Oil prices pare gains after jumping on Iran-Saudi Arabia tensions
London (Jan 4) Growing tension between Saudi Arabia and Iran caused oil prices to jump in the first trading session of 2016, an early sign of how the unstable political situation in the Middle East could complicate the outlook for oil prices in 2016.
Prices pared gains in the early part of the European trading day, but both major international crude benchmarks managed to cling to solid advances.
West Texas Intermediate CLG6, +1.13% rose more than 3% in Asian trade, but was up 47 cents, or 1.3%, at $37.51 mid-morning in Europe. Brent LCOG6, +1.80% was up 69 cents, or 1.8%, to $37.87 a barrel.
The advances came after Saudi Arabia on Sunday severed diplomatic ties with Iran, a fellow member of the Organization of the Petroleum Exporting Countries. The Saudi move came as hundreds of Iranians protested against the kingdom’s Saturday execution of Nemer-al-Nemer, a prominent Shiite cleric.
Read: Saudi Arabia-Iran rift could further disrupt oil prices
The tension between two major producers is adding to the unpredictability of oil prices, which slumped to multiyear lows in 2015 amid a supply glut. Expectations for more barrels coming on stream from Iran this year were a key factor in oil’s tumble, after an international agreement over its nuclear program paved the way for an expected end this year to Western sanctions on buying its oil.
Iran, the No. 3 oil producer in the Middle East, last year said it planned to increase its oil exports by at least 500,000 barrels once sanctions were lifted.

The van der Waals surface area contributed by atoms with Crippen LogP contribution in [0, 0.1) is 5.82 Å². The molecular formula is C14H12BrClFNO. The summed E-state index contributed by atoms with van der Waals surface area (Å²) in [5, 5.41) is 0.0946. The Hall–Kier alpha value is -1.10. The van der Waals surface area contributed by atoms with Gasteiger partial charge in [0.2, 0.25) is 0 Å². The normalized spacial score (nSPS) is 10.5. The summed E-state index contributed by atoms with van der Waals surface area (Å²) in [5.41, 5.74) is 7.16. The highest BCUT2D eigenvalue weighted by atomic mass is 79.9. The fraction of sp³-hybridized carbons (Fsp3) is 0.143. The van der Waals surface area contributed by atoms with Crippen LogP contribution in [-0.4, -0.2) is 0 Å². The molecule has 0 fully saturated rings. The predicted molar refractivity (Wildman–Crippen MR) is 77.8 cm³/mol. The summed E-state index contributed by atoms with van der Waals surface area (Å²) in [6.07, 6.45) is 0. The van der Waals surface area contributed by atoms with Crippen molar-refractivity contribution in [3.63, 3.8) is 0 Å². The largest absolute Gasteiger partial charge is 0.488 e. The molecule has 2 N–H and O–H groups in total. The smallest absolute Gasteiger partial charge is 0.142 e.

Shiite cleric Nemer al-Nemer was among 47 people executed in Saudi Arabia on Saturday. The execution sparked protests around the globe.
Iran’s expected production ramp-up, coupled with the determination of other producers like Saudi Arabia and Russia to keep output high, has spurred fears that the excess of crude would weigh on prices again this year. Oil could fall as low as $20 a barrel before producers start making significant production cuts, Goldman Sachs forecast last month.
But an escalation of tensions between two of the Middle East’s key regional powers could delay any further slide in prices.
“Any clash between two key oil producers and possible supply chain disruption will always create some psychological reaction on prices,” said Gao Jian, an energy analyst at Guangzhou, China-based SCI International. “But a bigger reason why prices rose higher today is the rising uncertainty over how this conflict might affect the expected lift of sanctions on Iran. Any possibility of a delay or a cancellation of the ban lift will be positive to oil prices.”
The deterioration in Saudi-Iranian relations could also deepen fissures over oil policy within OPEC, whose member countries produce about a third of the world’s crude.
Natural gas NGG16, -1.07% slumped 3.1% to $2.26 per million British thermal units on Monday, while gasoline RBG6, +2.06% rose 2% to $1.30 a gallon.